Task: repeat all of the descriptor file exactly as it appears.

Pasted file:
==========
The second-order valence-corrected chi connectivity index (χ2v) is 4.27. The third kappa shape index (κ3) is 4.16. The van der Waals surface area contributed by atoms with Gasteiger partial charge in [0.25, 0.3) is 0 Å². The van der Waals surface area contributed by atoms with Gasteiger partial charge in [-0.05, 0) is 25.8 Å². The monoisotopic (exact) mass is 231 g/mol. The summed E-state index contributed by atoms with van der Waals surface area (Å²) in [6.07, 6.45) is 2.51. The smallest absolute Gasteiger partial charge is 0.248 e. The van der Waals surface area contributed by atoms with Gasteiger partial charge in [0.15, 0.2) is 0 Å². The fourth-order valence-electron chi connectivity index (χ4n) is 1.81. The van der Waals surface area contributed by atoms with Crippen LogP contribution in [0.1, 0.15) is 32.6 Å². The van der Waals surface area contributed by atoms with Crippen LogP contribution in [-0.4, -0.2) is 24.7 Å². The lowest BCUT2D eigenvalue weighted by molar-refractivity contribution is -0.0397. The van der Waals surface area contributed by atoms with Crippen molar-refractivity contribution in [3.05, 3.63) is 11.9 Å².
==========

The second-order valence-corrected chi connectivity index (χ2v) is 4.27. The third kappa shape index (κ3) is 4.16. The van der Waals surface area contributed by atoms with Gasteiger partial charge in [0.25, 0.3) is 0 Å². The van der Waals surface area contributed by atoms with Gasteiger partial charge in [-0.05, 0) is 25.8 Å². The monoisotopic (exact) mass is 231 g/mol. The summed E-state index contributed by atoms with van der Waals surface area (Å²) in [6.07, 6.45) is 2.51. The smallest absolute Gasteiger partial charge is 0.248 e. The van der Waals surface area contributed by atoms with Gasteiger partial charge in [0.15, 0.2) is 0 Å². The fourth-order valence-electron chi connectivity index (χ4n) is 1.81. The van der Waals surface area contributed by atoms with Crippen LogP contribution in [0.1, 0.15) is 32.6 Å². The van der Waals surface area contributed by atoms with Crippen LogP contribution in [-0.4, -0.2) is 24.7 Å². The lowest BCUT2D eigenvalue weighted by molar-refractivity contribution is -0.0397. The van der Waals surface area contributed by atoms with Crippen molar-refractivity contribution in [3.05, 3.63) is 11.9 Å².